Heart failure in dogs is the inability to pump blood to all parts of its body. To compensate for the failure of meeting oxygen demands of body tissues, the dog’s heart muscle thickens and enlarges. This kicks off other failures since the dog’s kidney’s realize this dog heart failure and they begin retaining salt and water to increase the blood circulation to bring cardiac output back to its normal pace.
Well, your dog’s heart is unable to handle the increased blood volume and the blood gets backed up. Swelling results when fluid from blood leaks into body tissues and lungs.
Heart failure in dogs may be classified in three ways: if the right side of the dog’s heart experiences failure, your dog will have effects in the liver, abdomen, and arms and legs since blood returning from the heart gets backed up. In contrast, if the left side of your dog’s heart fails, fluid accumulates in the lungs because blood returning from the lungs to the heart gets backed up. The worst case scenario is when both sides of the dog’s heart fail; this results in the blood circulation system in general.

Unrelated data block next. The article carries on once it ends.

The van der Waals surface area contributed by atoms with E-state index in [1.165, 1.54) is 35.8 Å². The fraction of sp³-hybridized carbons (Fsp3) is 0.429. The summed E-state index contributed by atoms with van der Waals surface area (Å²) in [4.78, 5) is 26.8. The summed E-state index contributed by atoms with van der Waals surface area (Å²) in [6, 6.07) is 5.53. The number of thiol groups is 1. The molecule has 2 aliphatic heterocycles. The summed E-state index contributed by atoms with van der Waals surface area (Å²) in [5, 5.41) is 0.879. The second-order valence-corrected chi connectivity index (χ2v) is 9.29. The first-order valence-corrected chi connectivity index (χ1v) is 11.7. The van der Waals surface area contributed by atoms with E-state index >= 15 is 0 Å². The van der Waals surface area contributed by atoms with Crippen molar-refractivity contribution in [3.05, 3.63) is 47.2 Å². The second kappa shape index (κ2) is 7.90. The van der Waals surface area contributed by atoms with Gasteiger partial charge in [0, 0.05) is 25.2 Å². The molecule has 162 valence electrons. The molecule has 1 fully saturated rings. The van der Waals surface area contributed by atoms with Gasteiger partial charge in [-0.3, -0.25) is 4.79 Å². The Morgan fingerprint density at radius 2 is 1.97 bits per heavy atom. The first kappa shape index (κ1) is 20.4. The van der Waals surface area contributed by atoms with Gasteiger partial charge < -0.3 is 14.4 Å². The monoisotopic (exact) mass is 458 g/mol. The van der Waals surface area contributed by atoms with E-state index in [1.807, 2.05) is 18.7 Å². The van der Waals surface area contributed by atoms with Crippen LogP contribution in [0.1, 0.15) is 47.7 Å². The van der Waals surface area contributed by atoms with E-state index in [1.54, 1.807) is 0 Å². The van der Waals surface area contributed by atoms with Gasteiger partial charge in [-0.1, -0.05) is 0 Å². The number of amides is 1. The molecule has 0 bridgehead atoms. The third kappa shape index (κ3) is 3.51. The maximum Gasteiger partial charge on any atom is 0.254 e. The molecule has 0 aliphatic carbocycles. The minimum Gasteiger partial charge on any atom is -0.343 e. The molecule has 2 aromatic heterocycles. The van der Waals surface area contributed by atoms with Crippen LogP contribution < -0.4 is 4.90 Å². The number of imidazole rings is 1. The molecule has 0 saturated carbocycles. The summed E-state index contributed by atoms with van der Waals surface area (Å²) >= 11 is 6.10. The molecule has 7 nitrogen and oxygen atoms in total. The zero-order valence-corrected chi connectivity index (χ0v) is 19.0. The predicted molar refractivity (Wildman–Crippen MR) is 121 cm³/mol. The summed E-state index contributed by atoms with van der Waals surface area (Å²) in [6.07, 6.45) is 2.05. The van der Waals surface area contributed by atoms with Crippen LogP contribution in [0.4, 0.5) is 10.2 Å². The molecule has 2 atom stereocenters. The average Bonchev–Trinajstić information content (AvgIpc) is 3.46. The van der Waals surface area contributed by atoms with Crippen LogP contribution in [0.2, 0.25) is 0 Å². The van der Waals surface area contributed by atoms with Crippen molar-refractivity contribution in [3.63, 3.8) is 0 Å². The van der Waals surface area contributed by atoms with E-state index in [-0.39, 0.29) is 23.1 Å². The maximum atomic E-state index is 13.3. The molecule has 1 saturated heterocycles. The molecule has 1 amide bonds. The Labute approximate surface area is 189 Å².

So, now that you know what heart failure in dogs represents, how can you help prevent it? Many dogs already have dog heart disease, but their symptoms are dormant – they only become apparent once the dog’s heart starts to fail.
Here are some symptoms to look out for:
When in doubt, your veterinarian will be able to diagnose heart disease in dogs. From a physical examination, history, and symptoms, he or she will be able to detect heart disease. Some additional medical procedures may be necessary to determine the cause and degree of heart failure such as blood and urine tests, x-rays, and more.
Once your dog is diagnosed with dog heart disease, treatment is in order. Like any medical condition, prevention and early diagnosis is key. For more information about dog’s heart disease and heart failure in dogs consult your vet.